Memory is just one of many phenomena that demonstrate the brain’s complexity. On a basic level, memory is the capacity for storing and retrieving information, but memories are not simply recorded and neatly stored. Our memories are selected, constructed, and edited not just by us but by the world around us. We have an astounding, boundless capacity for memory, but our memories are also faulty, full of holes and distortions, and hampered by unreliable data retrieval systems.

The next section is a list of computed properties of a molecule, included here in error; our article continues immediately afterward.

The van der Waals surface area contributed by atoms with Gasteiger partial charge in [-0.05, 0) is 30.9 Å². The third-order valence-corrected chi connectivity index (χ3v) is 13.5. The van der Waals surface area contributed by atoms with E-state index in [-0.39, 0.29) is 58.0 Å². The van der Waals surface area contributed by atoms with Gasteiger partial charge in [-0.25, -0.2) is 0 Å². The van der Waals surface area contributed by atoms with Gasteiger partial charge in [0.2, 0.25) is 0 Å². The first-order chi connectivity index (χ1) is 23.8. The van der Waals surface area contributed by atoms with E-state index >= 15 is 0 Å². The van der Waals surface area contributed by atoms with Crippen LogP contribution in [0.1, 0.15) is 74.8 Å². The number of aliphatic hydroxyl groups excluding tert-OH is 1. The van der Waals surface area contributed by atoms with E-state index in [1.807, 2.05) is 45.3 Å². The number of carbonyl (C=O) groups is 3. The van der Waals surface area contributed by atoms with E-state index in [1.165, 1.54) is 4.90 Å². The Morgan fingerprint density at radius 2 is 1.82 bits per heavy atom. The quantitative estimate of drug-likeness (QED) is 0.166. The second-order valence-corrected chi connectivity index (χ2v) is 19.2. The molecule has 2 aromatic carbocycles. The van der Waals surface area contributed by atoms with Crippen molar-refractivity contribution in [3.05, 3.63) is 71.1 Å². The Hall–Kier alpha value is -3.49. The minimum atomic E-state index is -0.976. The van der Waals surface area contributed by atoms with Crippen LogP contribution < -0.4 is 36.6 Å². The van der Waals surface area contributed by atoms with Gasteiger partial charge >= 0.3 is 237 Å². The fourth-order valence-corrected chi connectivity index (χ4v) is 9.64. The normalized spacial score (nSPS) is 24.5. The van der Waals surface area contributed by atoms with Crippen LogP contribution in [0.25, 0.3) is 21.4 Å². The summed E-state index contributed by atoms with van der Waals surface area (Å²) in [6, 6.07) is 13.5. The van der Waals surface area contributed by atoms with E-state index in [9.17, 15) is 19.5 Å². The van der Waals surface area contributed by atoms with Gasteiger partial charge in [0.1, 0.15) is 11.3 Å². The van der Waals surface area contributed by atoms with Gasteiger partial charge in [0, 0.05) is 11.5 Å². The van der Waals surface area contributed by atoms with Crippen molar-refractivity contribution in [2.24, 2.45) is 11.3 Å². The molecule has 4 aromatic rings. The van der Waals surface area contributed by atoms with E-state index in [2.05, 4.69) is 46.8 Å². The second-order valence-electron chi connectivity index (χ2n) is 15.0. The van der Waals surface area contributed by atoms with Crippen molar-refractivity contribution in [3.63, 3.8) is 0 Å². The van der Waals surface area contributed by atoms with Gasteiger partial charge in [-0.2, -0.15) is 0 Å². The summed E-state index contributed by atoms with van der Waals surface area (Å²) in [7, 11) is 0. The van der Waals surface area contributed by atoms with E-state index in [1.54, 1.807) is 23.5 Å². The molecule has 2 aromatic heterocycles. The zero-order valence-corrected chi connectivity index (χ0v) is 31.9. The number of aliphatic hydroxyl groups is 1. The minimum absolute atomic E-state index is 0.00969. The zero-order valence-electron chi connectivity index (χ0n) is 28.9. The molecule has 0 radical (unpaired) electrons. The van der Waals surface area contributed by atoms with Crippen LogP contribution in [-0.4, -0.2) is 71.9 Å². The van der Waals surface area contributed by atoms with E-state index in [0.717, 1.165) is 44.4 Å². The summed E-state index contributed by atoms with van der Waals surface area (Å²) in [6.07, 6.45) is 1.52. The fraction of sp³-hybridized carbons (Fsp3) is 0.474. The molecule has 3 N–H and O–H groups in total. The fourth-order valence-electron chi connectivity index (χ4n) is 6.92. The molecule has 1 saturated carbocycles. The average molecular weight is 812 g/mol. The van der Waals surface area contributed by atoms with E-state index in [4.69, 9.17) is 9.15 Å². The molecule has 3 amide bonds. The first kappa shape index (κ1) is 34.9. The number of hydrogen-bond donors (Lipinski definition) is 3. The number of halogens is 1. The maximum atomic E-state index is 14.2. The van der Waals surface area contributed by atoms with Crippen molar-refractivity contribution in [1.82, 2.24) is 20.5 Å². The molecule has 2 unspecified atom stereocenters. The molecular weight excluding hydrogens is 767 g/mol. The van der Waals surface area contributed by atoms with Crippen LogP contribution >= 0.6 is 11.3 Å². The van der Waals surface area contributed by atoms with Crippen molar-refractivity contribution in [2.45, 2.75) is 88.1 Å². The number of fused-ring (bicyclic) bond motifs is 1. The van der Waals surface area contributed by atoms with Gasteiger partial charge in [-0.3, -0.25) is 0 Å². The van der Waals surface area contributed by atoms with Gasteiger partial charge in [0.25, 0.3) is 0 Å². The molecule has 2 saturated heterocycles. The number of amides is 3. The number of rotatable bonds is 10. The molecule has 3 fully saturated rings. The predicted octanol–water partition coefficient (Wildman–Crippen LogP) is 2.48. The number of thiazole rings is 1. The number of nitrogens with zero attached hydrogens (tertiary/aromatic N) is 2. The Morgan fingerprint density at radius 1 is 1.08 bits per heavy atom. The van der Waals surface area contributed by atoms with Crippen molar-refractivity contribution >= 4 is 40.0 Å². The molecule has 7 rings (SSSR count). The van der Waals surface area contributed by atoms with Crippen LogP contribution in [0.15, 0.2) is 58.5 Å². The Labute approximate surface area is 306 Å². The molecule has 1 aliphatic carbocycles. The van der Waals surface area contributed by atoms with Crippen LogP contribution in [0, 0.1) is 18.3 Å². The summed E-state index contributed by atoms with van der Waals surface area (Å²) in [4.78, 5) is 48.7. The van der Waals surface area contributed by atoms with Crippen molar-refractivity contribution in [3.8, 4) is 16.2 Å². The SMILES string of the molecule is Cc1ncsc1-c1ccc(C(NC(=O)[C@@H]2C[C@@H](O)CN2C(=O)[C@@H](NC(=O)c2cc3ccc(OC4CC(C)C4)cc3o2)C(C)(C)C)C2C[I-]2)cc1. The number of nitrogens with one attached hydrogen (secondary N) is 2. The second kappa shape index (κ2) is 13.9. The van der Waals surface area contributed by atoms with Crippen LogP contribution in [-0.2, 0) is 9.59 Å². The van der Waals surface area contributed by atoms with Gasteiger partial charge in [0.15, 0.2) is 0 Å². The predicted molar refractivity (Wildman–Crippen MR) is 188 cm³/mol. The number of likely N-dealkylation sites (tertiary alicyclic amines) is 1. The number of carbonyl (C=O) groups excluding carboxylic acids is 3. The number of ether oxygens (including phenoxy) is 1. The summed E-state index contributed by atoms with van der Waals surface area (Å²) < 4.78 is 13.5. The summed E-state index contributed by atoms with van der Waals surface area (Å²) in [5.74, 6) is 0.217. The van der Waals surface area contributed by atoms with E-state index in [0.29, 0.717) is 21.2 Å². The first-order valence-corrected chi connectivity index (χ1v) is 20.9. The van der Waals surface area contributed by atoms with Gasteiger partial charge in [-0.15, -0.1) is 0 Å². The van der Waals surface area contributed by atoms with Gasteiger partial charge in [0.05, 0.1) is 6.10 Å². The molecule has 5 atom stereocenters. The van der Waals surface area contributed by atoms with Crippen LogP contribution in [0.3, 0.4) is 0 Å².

Memory researchers explore the many mysteries of remembering. They examine why the name of a favorite elementary school teacher might leap easily to mind, while the time and place of a committee meeting prove maddeningly elusive. They try to explain why we have trouble remembering a person’s name—only to recall it later, after the person is gone. We still have much to learn about how memories are made and what determines whether they last or fade away.